Yaks have been milked, bred and broken in the Himalayas and Tibet for so long that they no longer have the majesty of their wild brethren. And human beings have been so successful in this domestication business that wild yaks have not been seen in the Nepal Himalayas since the 1970s. That is until now.
A group of researchers from Friends of Nature were out to study the Grey Wolf and Snow Leopard in Humla in North-western Nepal when they chanced upon a Wild Yak. The photograph they took in June 2014 has now also been independently verified by the Natural History Museum and we can now add one more animal to Nepal’s checklist. And it is a big deal not only because Wild Yaks with their six foot frame and one tonne build is a real badass animal, but also because there are only about 15,000 of these guys left.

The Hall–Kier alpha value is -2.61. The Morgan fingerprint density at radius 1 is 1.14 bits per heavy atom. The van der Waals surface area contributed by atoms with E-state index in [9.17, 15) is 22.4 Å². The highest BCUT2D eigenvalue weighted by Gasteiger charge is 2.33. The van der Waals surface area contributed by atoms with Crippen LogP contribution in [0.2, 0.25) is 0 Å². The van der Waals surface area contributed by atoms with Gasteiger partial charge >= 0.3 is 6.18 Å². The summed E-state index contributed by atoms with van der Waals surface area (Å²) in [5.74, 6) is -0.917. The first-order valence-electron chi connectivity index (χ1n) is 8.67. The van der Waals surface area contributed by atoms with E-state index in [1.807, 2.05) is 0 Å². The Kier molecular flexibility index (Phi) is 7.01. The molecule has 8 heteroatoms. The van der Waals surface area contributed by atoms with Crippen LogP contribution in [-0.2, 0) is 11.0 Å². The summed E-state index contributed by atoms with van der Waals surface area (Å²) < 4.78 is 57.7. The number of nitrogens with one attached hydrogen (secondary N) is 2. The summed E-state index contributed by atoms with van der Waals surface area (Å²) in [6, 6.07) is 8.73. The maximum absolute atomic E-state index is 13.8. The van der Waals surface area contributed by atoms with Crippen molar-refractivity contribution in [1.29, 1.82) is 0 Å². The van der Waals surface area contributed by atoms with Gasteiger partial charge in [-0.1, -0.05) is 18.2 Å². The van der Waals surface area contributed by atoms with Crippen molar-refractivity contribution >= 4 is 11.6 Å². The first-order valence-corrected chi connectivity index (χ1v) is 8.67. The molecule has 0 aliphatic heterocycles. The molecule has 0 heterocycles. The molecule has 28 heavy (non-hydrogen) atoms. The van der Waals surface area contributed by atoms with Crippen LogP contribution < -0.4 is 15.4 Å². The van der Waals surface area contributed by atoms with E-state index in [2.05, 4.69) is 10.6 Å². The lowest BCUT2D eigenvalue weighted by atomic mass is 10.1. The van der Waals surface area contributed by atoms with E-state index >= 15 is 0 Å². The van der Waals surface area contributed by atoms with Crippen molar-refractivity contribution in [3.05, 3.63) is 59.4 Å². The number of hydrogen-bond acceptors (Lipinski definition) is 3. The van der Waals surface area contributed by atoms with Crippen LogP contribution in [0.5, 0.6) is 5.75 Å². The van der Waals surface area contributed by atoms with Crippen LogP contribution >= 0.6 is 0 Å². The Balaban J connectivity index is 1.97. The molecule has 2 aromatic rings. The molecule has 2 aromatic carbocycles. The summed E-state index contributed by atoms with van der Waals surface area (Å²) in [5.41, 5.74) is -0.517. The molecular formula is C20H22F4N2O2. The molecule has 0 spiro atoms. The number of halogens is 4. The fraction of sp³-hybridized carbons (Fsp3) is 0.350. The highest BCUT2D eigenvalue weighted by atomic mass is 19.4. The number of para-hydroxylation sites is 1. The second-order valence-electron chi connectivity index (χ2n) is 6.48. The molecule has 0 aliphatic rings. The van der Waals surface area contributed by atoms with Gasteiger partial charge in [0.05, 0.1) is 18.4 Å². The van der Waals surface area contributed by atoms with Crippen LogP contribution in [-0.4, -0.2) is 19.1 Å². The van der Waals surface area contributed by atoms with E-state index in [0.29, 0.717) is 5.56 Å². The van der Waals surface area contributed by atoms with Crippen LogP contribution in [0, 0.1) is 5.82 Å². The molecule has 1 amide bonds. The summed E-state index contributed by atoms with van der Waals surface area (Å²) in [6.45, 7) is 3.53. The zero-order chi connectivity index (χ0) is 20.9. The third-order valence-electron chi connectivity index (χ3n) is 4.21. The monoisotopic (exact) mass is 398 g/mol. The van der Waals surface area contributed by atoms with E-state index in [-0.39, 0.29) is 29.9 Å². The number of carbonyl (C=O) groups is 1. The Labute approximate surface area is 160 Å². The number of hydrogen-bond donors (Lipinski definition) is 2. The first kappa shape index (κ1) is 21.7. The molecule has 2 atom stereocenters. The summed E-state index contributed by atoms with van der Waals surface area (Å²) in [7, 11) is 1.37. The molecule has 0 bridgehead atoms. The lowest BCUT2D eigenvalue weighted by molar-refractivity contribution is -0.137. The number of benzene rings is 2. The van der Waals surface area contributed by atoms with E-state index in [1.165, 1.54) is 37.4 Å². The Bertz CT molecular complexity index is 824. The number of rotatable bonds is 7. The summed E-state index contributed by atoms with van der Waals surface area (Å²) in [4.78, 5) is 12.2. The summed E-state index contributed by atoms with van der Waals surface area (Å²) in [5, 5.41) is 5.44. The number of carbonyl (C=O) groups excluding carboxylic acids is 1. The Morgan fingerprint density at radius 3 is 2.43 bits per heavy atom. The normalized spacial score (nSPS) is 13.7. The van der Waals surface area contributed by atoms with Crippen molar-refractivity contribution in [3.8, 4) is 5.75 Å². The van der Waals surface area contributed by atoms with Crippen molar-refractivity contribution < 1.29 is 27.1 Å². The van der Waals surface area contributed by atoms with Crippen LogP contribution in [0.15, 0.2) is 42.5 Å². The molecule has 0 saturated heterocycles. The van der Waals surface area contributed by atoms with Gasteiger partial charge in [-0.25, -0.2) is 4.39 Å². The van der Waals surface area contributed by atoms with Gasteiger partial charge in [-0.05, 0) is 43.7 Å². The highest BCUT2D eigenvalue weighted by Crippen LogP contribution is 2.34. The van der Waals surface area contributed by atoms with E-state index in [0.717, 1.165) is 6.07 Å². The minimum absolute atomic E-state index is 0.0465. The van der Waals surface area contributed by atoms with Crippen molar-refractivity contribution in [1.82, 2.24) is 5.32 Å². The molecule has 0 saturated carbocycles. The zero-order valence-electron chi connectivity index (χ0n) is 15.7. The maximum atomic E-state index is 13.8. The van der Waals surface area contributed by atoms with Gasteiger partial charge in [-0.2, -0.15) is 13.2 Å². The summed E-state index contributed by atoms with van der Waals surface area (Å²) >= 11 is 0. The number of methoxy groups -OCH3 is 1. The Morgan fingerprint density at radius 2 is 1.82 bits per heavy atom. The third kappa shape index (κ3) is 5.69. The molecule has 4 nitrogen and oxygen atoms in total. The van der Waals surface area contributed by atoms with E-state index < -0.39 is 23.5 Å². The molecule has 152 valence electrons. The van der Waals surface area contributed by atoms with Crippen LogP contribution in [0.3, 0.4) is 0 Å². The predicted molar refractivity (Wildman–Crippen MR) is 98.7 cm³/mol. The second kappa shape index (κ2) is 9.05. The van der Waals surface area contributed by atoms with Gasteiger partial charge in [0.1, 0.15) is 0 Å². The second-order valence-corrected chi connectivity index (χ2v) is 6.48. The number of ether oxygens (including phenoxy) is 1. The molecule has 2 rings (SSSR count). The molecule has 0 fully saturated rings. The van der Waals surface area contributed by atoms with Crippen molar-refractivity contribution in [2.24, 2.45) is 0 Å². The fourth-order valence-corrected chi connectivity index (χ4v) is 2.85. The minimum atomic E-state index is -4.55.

If you think you have seen it all during your treks in Everest or Annapurna, remember that most of the pack animals you saw were impotent dzokpyos, a crossbreed between yaks and cows. While a little bigger and more badass looking than the dzokpyos, the domesticated yaks are also nevertheless a puny creature compared to the wild ones which can measure up to 7ft at the shoulders. Perhaps consider undertaking the pristine Limi Valley Trek as your next adventure if you wish to see one up close. Oh we hear they also have a good population of Wild Asses there!!
PS: Do check out the wonderful conservation work Friends of Nature is doing especially with regards to Owls in Nepal. And if you are feel like supporting the work that these guys are doing, here is a link.